Micah reached into his backpack and took out a CD. He walked across the room and inserted it into David’s player and pushed the play button. Micah moved out onto the open space in the apartment and spread his arms, facing a bewildered and bemused David. Boccherini’s joyous Musica notturna delle strade di Madrid began to emerge from the speakers, at first slowly and then building to the dance. Micah’s feet began to slide-step-slide across the floor as he held his arms wide, bent at the elbow with his hands up. His movements took him to the fabrics that divided the room along the cord that crossed the room. He removed them one-by-one and with bullfighter-style flourishes let them swirl as he threw them on David’s roommate’s bed against the far wall – all in time with the music. The room quickly was opened to reveal the full, gleaming hardwood floor that covered the second floor from David’s to his roommate’s bed. With the space opened, the whole of the room looked far larger than twice the half that the fabric curtain had left for David.
David was grinning.
“Come dance,” Micah said. “To this piece. I ordered a cello and violin transcription for us. Listen and then dance with me. I want it to mean something between us.” He stepped to the edge of the shiny hardwood floor. There he met and interlaced his left arm with David’s right, and the two of them slide-walked slowly across the floor to the window as if approaching the altar at a wedding.
He beckoned David to stand across from him but near and open his arms wide as Micah was doing. “Pretend that we’ve been transported to the Spanish court in the 18th Century.” Micah started them both off with a step sideways toward the Victorian-era windows. At first surprised, David began to follow. Micah guided David – step-slide-step, step-slide-step – the two of them moving across the room eyes locked on each other. Then, Micah took David’s hand in his, and side by side, Micah’s head held proud, they danced back across the room. By the time they neared the kitchen, David had figured out the basic movements; he’d seen enough elaborate dances in movies to fake it, at least. He managed to make a graceful turnaround, switching hands with Micah as though 18th Century formal court dances were the most common thing in the world to do on a Saturday night in Walla Walla, Washington.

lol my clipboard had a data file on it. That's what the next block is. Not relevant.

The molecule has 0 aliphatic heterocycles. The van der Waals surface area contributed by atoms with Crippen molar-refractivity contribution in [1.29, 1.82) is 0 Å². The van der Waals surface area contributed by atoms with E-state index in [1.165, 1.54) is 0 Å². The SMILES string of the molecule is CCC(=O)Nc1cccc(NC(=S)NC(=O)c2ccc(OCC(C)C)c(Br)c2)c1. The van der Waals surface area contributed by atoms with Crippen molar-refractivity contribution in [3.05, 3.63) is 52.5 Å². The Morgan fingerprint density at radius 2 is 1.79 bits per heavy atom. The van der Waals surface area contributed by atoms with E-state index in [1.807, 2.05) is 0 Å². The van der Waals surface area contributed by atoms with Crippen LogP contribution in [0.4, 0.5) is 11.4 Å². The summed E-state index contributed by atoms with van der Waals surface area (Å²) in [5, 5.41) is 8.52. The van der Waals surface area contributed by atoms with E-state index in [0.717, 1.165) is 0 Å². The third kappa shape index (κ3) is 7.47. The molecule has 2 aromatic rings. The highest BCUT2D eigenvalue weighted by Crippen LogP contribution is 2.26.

In the Boccherini minuet, when the cello comes in, the play of the theme strengthens. Micah took this cue to lead David more spiritedly across the floor, with a vigor that amused David. In the middle of the piece the music turns to a violin trill; Micah broke the hand hold, leaving David standing still in the middle of the floor. Micah began circling him in a courtship rite, maintaining full eye contact as he danced, interrupted only momentarily as he moved from one side of David’s back to another, bobbing with the strums of the stringed instruments. Micah’s flirting eyes shone in the dim light of the room – this court of his imagining.
When the strings began strumming the opening theme again, Micah took David’s hand, and they resumed their gallant dance back and forth across the floor. The smiles got wider as their comfort in dancing rose – step-slide-step, step-slide-step.
Near the end of the piece, the violin trill reappears, and Micah dropped David’s hand again and circled him with his solo dance. The minuet comes to a sharp crescendo before ceasing abruptly. At that point, Micah spun himself around to end in a face-to-face stance with David, stopping stock still on the final beat and looking intently into David’s eyes, his lips only inches away from David’s.
The two young men gazed at each other for a full minute. Tension and energy shone in their eyes and expressions. Micah had to restrain himself from kissing David; doing so would ruin his plan, so he just touched a finger to David’s lips.
Then Micah grinned mischievously and broke the mood: “I need to get back to the dorm.” He took the CD out of the changer and put it back in its case, picked up his coat, checked to see that his car keys were in the pocket, thanked David for the dinner and was down the stairs and at the door.
“You choreographed this whole evening, didn’t you?”
“You’re crazy, you know,” David said with a grin as Micah was closing the door.
Micah hesitated, turned and blew him a kiss and a wave as he went out the door.
David stood still, mesmerized, his emotions left hanging and his eyes staring at the staircase that Micah had just descended. Something had changed in their relationship, and David didn’t know quite what it was. The week before, he had been thinking that Micah’s relationship to him might go too far – that is, if he approached it from Micah’s perspective – even though that would sadden him. Their relationship had been built, he believed, on Micah’s gratitude for David’s help in getting him back to his music. He knew that permanent relationships couldn’t be built on one-sided gratitude – gratitude that might prove to be fragile. Eventually the reason for their relationship would recede too far into the past. He didn’t want to see Micah hurt, and he had been thinking about how to extricate himself from a relationship if Micah became too dependent on him. He wanted them to be equals.